Five productivity-boosting iPad tips
Lock the screen orientation, turn off auto-correction (without sacrificing spell check), activate spoken auto-text, set the triple-click Home button, and view the iPad user guide in iBooks or a Safari window via a built-in bookmark.
The iPad is becoming an office worker's best friend. In terms of work time saved, your iPad will likely pay for itself in a matter of months if not weeks. But like any computer, you can't realize the iPad's full potential without tweaking the machine's default settings to suit your style.
Here are five ways to squeeze a little more productivity out of your iPad.
Lock the screen orientation. The iPad was made for sharing. Handing off a laptop is clumsy, but passing someone your iPad is as natural as shaking hands. The only problem is the spinning display, which automatically reorients as the iPad changes position.
To make sure the viewer sees the screen you intend them to see, you can disable the automatic switch using either of two methods. The first is to set the side switch to lock the orientation: open Settings and choose General > Use the Side Switch > Lock Rotation.
I prefer to use the side switch as a mute button, so I lock the iPad's screen orientation by double-tapping the Home button, swiping the Multitasking status bar from left to right, and tapping the screen orientation lock button on the far left.
Turn off text auto-corrections. The iPad's onscreen keyboard is a challenge to use. Add the iPad's tendency to insert its auto-correct suggestions surreptitiously and your writing can quickly be reduced to gibberish. What works better for me is to disable auto-corrections and check my iPad spelling manually.
To turn off the iPad's auto-correct feature, open Settings, tap General > Keyboard, and set Auto-Correction to Off. Leave the Check Spelling setting on so that you can view suggestions when you select words you suspect are misspelled.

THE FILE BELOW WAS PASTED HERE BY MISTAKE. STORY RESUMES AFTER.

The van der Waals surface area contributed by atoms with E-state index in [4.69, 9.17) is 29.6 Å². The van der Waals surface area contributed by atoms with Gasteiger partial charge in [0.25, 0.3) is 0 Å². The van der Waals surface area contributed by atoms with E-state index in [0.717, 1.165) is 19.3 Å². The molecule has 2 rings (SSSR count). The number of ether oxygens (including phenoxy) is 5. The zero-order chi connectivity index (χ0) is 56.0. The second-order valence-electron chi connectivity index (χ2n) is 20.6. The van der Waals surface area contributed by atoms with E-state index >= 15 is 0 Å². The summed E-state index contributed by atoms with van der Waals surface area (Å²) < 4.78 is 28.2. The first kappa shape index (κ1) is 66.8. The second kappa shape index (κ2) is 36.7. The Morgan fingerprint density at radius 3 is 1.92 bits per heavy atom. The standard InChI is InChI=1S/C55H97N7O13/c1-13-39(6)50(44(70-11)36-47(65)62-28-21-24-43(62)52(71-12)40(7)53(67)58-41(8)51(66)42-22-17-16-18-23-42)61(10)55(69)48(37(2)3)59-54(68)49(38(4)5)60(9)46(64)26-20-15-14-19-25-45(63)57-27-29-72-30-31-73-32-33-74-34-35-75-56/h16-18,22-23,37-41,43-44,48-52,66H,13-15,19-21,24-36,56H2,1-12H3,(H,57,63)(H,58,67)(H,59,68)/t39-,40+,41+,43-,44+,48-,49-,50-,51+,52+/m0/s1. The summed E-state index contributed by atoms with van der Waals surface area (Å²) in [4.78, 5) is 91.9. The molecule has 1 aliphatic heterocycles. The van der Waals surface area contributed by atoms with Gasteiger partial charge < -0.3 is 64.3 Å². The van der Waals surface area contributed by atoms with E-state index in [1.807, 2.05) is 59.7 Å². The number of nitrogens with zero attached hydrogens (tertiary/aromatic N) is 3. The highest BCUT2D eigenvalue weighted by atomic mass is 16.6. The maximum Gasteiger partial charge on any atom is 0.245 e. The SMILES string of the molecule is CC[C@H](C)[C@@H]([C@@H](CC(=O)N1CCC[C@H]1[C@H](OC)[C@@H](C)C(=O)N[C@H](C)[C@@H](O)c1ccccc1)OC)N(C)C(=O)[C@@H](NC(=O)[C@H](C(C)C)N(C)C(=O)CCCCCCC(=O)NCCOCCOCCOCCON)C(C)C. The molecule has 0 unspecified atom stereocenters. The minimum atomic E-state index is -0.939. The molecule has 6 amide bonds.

Turn on Speak Auto-text. If you decide the iPad's auto-corrections are worthwhile, you can avoid having them slip into the text you're typing by enabling the device's Speak Auto-text option. In Settings tap General > Accessibility and set Speak Auto-text to On. You will then hear the auto-text suggestions spoken before they are inserted.
Activate the triple-home button: Every iPad user knows that clicking the machine's home button once shows the home screen. Most know that clicking the home button twice opens a list of recently used apps at the bottom of the screen. Swipe left to right in the list to view brightness, audio/video playback, and volume controls (as well as the lock screen orientation button described above.)
But not many iPad users know you can set the home button to activate one of four accessibility features when you triple-click it: the VoiceOver feature, white on black display, screen zoom, or AssistiveTouch. Open Settings and choose General > Accessibility > Triple-click Home. Select the option you prefer, or check Ask to open a menu with all four options when you triple-click the home button.
View the iPad user guide in iBooks or Safari. Telling someone to read the (insert adjective here) manual is like reminding them to floss. As tech manuals go, the iPad user guide is not so bad. At 416 pages, the iBooks version of the user guide is not so short, either. But if you want to get up close and personal with your iPad, there may be no better way than paging through this freebie.
The iPad User Guide is a free download from the App Store: just search the title and click Free > Install. You can also find the manual in iBooks by tapping Store, searching the title, and choosing Free > Get Book. Versions of the user guide are available for iOS 4.3 and iOS 5.
The iPad version of Safari provides a bookmark to the online version of the user guide, which can also be accessed via the Apple support site. As you can imagine, the online guide is more app-like and less book-like.
After using both the e-book and the app, I found the book easier to use--in the app I sometimes had to look in several locations to find the specific information I was looking for. The e-book seemed better organized to me, though most iPad users will likely find the app guide's interface more intuitive.